Special Report: Talga now has a second major company joining its efforts to develop the Vittangi graphite battery anode project in northern Sweden.

Swedish state-owned mining and minerals group Luossavaara-Kiirunavaraa Aktiebolag (LKAB) has executed a non-binding letter of intent with Talga and existing partner Mitsui to establish a European supply of sustainable, low carbon emission anode materials for lithium-ion batteries.

Under the letter of intent, the parties have the non-exclusive right to negotiate and enter binding co-development agreements with Talga (ASX: TLG) by 30 June 2021 subject to the detailed feasibility study expected in March 2021 and due diligence.

Vittangi is close to LKAB’s existing mining operations in Northern Sweden and a range of potential synergies have been identified, including local resources, skills and infrastructure.

There may also be commercial synergies across sales and distribution, alongside Mitsui, and in LKAB sustainability innovations in recycling and by-product processing.

“We are very pleased that LKAB has decided to join with Talga and Mitsui at this stage, as we continue building partner relationships to develop the Vittangi Anode Project,” managing director Mark Thompson said.

“LKAB play a significant role in the Swedish economy and offer strong synergies, complementary to our joint partner Mitsui, in Talga’s mission to supply European and global battery markets with sustainable anode products.”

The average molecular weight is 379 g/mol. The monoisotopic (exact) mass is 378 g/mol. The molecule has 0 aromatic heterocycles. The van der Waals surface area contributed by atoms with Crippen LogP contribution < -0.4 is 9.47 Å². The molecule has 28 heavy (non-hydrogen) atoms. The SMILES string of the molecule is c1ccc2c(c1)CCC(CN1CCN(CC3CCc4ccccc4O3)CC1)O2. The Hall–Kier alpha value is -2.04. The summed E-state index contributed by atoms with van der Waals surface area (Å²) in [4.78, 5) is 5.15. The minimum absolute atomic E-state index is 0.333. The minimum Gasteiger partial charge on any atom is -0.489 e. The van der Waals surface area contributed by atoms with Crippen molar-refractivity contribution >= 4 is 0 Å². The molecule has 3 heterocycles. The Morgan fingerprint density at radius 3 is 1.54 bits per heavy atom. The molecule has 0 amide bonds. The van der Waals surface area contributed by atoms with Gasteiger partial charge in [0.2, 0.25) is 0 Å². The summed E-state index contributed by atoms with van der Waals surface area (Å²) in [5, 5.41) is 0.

Vittangi graphite battery anode project

Talga is developing an integrated graphite anode facility capable of producing about 19,000 tonnes of commercial anode from 2023.

This follows its development of a fast-track pathway to commercial anode production by combining development of the anode facility into a single commercial stage without compromising the overall economic and financial parameters set out in the pre-feasibility study that could see construction begin in 2022.

Highlighting the demand, the company has already secured expressions of interest for its Talnode lithium-ion battery anode products exceeding 300 per cent of the planned annual capacity while Vittangi has been acknowledged as a “mineral deposit of national interest” by the Swedish Geological Survey.

Graphite anode demand is projected to reach 3.2 million tonnes by 2030.

Approval has also been given for trial mining of up to 25,000 tonnes of graphite ore to be extracted from Vittangi.

Vittangi recently had its resources upgraded by 15 per cent to 19.5 million tonnes grading 24 per cent graphite.




This article was developed in collaboration with Talga Resources, a Stockhead advertiser at the time of publishing.

This article does not constitute financial product advice. You should consider obtaining independent advice before making any financial decisions.